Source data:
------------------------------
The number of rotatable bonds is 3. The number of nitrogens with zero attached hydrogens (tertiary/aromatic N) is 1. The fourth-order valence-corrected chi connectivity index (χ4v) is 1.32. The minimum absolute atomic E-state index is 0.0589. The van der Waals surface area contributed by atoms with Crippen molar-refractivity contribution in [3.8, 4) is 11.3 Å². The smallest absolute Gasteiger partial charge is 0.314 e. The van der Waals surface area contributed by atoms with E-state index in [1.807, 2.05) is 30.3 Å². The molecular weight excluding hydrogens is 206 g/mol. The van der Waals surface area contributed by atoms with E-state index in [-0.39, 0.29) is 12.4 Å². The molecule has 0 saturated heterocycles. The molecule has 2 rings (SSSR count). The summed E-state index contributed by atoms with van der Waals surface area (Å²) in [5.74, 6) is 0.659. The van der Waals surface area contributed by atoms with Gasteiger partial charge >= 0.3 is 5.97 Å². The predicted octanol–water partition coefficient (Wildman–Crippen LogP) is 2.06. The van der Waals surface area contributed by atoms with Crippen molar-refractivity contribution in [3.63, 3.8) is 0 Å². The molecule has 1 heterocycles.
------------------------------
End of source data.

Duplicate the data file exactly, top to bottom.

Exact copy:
The number of rotatable bonds is 3. The number of nitrogens with zero attached hydrogens (tertiary/aromatic N) is 1. The fourth-order valence-corrected chi connectivity index (χ4v) is 1.32. The minimum absolute atomic E-state index is 0.0589. The van der Waals surface area contributed by atoms with Crippen molar-refractivity contribution in [3.8, 4) is 11.3 Å². The smallest absolute Gasteiger partial charge is 0.314 e. The van der Waals surface area contributed by atoms with E-state index in [1.807, 2.05) is 30.3 Å². The molecular weight excluding hydrogens is 206 g/mol. The van der Waals surface area contributed by atoms with E-state index in [-0.39, 0.29) is 12.4 Å². The molecule has 0 saturated heterocycles. The molecule has 2 rings (SSSR count). The summed E-state index contributed by atoms with van der Waals surface area (Å²) in [5.74, 6) is 0.659. The van der Waals surface area contributed by atoms with Gasteiger partial charge >= 0.3 is 5.97 Å². The predicted octanol–water partition coefficient (Wildman–Crippen LogP) is 2.06. The van der Waals surface area contributed by atoms with Crippen molar-refractivity contribution in [3.63, 3.8) is 0 Å². The molecule has 1 heterocycles.